Monday, September 29, 2014
Under the Skin review
"Under the Skin" takes its time. Its pacing is deliberate. It's an unforgiving film. If you watched the trailers, you should have an idea of what you're in for, but really, there's really no other movie like this. The best way to describe it is "Eraserhead meets 2001." So, if you like both those movies, you may be able to stomach "Under the Skin," but for many others, it won't be their cup of tea.
This is a movie that doesn't belabor its point. It doesn't spell everything out for you. Scarlett Johansson plays an alien that seduces strange, lonely men and, quite literally, leads them into oblivion. That's the only way I can describe what happens to them. That doesn't really spoil anything for you, so don't worry.
As I describe the film, it must be noted that none of that is really spelled out or explained. There really isn't a wholly logical, reasonable explanation for what she's doing. The only thing we have is what we see. This is a strictly visual movie. There's dialogue, sure, but most of the dialogue (if not all) is inconsequential to what's happening from a visual standpoint. So, if you can follow a movie visually, you should be able to get along with the film just fine... unfortunately, that doesn't really describe the majority of the general audience.
Even some refine cineastes may balk at this movie because so many people have forgotten what movies were really supposed to do, originally. A movie is really only supposed to tell its story visually. When we get close-ups of Scarlett's eyes and face. When we see her naked body lit up and surrounding by darkness, these visuals mean something. There's a man who drives a motorcycle who apparently runs the operation Scarlett Johansson's character is involved in, but they never talk. I can only infer that she follows his orders based on their behavior. For me, this is all very fascinating. I love a movie, and a director, that trusts its audiences implicitly and very clearly constructs his film from a visual standpoint. The most recent example of this is last year's "Upstream Color" by Shane Carruth.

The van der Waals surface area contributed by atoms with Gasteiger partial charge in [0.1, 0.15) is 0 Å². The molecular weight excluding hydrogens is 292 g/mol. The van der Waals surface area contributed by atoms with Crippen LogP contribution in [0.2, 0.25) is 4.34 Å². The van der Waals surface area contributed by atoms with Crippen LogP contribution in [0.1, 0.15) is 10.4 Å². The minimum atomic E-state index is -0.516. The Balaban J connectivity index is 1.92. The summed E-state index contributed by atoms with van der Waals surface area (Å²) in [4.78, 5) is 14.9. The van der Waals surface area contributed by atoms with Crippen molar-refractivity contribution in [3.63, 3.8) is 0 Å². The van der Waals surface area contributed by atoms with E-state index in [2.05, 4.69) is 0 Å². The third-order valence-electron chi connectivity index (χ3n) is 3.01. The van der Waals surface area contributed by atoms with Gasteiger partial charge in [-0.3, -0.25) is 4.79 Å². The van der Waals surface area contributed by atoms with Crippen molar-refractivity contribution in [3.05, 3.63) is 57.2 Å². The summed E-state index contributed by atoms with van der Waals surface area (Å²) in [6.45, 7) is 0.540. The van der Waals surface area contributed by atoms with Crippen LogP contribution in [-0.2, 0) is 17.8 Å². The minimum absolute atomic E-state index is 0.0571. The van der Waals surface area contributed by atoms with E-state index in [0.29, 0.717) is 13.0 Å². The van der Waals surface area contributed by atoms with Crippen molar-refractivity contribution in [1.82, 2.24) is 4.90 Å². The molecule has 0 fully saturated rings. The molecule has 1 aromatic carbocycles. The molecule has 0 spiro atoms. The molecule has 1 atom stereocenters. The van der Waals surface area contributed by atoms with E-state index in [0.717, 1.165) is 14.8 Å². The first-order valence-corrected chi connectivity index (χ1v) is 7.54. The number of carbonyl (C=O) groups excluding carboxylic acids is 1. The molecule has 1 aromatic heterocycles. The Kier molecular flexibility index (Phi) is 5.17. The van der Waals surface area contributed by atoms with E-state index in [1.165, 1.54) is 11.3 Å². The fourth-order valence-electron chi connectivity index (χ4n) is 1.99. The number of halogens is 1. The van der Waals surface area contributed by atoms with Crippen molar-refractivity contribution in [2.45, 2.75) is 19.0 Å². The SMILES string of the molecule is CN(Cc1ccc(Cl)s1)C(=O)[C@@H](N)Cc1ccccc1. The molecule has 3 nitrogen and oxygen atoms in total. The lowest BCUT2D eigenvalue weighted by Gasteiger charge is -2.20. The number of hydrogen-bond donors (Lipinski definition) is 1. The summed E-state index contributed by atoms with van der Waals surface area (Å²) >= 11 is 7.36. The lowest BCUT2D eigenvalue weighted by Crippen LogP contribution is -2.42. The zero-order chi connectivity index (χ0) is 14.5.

"Upstream Color" was one of last year's great films. "Under the Skin" is one of the best films of this year. Yet the former has a 6.8 on IMDB and the latter has a 6.3. Very underwhelming ratings. And I consider IMDB's ratings to speak for the general moviegoing public. Maybe IMDB leans more towards fanboys and teenagers, but whoever saw Under the Skin collectively gave it a 6.3 rating. Now I don't expect everyone to like the film as much as I do, but it's telling to me that so many people just have no patience for a movie like this. Of the 35,000 votes on IMDB, over 3,000 viewers gave the movie a 1. I normally don't talk about or obsess over these details, but there's a reason why I'm doing it this time
Because I know the reason why most people (ok, most males) saw this movie. It's because Scarlett Johansson gets naked in it. That's it. I can guarantee you that's the sole reason. Now I have nothing against those who enjoy that kind of titillation, but it's actually fascinating in this case because "Under the Skin," to me, is a study on that type of titillation.
"Under the Skin" asks why. Why do men find Scarlett Johansson so attractive? Why is that so many of these lonely Scottish men are so willing to get into the van of a stranger? Why is it that they are so hooked on her face and her body and can't look away until they're submerged in a liquid they can't remove themselves from? Again, "Under the Skin" is not an outwardly feminist movie or anything like that, this is really just my interpretation. But for me, the context clues are most definitely there.